Lesson Four - Running Part 4

Fundamental Skill

More Running! Side steps and crossovers

Flexibility and strength help make running easier which makes it more fun! We have some drills and exercises that will help you run more comfortably.

  1. Sidesteps

Sidesteps are where you slide your feet apart and back together will help you get more flexible and stronger in the legs. Go in both directions, gradually increasing the distance travelled. You can have the student hold on to an object like a plastic hockey stick or hoop to improve confidence in the movement. As in previous lessons, hold the head up looking straight ahead. If they are able to move confidently, you can have them swing their arms across the body as they move. Try hopping on two feet to vary the drill or use an agility ladder/rope. Hula-hoops laid side by side or chalk marks on pavement can work as well

  1. Crossovers

Crossovers are on foot stepping over the other in a continuous motion sideways in one direction. Try both directions, again holding on to a stick, cane or other object to promote balance.  Work on lifting the knees higher as you progress to promote knee lift. Advanced individuals who are moving confidently can try it along an agility rope/ladder or up a slight slope

Teaching points

Keep the head up and level

Use your arms for balance as they swing on the side step

Use a cane or stick for the individual to hold on to as they move

Have them hold on to a handrail and slide along (on a gentle slope)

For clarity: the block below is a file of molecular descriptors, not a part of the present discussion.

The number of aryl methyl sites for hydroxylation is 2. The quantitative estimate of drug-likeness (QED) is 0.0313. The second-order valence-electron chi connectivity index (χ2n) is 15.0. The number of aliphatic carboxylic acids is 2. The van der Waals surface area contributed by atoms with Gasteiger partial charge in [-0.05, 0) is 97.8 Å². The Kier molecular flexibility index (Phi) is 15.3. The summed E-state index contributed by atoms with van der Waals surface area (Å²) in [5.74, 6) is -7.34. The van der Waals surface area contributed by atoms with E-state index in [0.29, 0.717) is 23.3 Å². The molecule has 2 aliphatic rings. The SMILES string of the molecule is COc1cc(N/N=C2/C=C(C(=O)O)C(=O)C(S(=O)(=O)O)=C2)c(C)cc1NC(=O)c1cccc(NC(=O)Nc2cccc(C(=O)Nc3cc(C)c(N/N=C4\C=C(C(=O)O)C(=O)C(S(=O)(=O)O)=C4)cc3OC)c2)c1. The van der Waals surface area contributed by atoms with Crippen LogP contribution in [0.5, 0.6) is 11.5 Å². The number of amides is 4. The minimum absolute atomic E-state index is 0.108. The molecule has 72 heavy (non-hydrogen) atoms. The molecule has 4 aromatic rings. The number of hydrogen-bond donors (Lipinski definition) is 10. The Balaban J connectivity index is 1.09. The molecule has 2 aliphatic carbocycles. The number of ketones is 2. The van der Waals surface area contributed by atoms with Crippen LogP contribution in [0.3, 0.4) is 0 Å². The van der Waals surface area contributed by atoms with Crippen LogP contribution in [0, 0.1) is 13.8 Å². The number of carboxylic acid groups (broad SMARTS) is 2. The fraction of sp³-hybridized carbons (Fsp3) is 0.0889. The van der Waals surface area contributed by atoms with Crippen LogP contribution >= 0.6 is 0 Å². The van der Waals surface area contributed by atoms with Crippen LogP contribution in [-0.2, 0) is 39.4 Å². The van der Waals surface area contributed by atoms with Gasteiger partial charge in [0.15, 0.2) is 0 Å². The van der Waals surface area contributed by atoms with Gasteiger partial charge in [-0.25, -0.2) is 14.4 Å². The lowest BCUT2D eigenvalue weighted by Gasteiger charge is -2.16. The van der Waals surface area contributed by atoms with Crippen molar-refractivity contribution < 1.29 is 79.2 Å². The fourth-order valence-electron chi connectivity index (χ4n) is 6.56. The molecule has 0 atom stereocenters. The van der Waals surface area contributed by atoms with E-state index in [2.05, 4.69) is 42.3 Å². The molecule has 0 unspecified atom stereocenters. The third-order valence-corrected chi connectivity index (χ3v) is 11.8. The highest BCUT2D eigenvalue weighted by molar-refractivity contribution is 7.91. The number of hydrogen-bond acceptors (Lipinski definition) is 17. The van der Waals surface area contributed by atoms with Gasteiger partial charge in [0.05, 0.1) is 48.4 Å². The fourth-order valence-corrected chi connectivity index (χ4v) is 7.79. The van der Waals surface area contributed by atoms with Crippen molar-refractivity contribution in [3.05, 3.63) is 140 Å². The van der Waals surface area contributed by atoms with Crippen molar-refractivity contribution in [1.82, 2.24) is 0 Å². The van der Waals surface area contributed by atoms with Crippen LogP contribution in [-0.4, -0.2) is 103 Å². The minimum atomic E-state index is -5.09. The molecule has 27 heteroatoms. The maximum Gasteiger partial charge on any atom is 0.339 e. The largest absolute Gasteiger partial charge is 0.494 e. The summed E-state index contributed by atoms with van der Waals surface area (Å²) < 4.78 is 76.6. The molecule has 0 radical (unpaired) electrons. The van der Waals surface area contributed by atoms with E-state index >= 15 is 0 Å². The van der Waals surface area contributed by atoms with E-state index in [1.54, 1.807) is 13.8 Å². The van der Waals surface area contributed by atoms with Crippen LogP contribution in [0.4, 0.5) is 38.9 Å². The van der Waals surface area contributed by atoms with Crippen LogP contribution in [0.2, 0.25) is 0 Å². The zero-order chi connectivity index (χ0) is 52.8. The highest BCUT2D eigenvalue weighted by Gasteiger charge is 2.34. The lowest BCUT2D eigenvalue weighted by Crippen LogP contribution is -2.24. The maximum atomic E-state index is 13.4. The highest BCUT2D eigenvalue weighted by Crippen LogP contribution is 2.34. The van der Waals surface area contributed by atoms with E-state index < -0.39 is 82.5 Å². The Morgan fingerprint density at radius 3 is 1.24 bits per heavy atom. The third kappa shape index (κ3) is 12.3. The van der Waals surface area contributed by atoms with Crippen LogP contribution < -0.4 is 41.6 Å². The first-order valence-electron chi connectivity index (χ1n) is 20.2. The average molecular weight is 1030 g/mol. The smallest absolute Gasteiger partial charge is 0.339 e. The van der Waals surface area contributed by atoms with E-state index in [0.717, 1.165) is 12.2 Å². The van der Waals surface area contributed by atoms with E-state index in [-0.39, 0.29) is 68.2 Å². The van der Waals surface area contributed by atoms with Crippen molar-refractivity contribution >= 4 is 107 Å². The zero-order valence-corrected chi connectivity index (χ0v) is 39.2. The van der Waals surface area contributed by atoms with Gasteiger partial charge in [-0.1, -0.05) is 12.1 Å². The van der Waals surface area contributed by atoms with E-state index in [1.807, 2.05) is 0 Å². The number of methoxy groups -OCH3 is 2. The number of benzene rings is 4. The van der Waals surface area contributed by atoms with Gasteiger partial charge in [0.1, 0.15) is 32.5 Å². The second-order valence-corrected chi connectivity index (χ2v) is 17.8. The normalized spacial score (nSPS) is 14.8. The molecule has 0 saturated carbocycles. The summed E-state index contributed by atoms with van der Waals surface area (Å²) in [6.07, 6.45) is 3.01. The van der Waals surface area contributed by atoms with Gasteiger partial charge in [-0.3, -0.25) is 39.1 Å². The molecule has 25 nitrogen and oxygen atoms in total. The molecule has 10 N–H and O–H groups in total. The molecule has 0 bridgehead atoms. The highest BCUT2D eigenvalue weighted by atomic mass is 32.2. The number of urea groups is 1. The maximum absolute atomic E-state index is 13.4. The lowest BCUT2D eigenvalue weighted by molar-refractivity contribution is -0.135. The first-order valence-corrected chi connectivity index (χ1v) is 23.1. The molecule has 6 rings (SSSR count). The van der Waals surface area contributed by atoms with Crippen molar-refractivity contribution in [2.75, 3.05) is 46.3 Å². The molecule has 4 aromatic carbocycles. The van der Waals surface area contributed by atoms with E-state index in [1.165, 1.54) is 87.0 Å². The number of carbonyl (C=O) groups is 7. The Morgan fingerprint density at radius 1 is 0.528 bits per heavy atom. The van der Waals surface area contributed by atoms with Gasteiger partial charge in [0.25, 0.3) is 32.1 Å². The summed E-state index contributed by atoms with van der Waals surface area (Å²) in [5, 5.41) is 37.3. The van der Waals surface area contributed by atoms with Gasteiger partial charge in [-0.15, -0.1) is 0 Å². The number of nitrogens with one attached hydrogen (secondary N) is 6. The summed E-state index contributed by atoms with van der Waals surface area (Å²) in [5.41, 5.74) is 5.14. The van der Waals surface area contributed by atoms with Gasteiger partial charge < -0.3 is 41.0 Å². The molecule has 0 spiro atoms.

Emphasize the knee lift on the crossover

Equipment: Agility ladder

An agility ladder will help with all the drills we have talked about so far. It is also a way to contain the exercise in a safe area or provide some visual clues to those with partial sight. Those with no vision can use it as a tactile guide for learning the distances etc. A ladder can be made with skipping ropes or even foam noodles or squares.

On-Line Resources (YouTube)

Agility ladder drills

Sidesteps

Crossover

Adapted Equipment:

Frisbees

Frisbees come in all sorts of sizes and material. Learning to throw a Frisbee is a lifelong skill that is great for all ages.  There are soft foam ones, large plastic ones, some with whistles, colourful ones and Frisbees with texture. Plastic or paper plates can be used a substitute.

A Frisbee can be tossed, stepped on or used as target. They can be steppingstones or large pucks for floor or ice hockey. Frisbees might be used to carry items in a fun relay or to play Frisbee golf using hula-hoops as a target.

Small safety cones

Small plastic cones from the dollar store are an excellent tool for many activities. Cones are useful as targets for throwing, goal posts for games of kicking, targets for Frisbee golf or Boccia or bowling pins. A great use is to help outline play areas for safety reasons. They are noisy when tapped with a cane or stick. You can put colours, shiny tape, flashing lights or bells on them to help with location.

For Further Information and Resources, please contact

Mike Lonergan

BC Blind Sports and Recreation

mike@bcblindsports.bc.ca 604-325-8638

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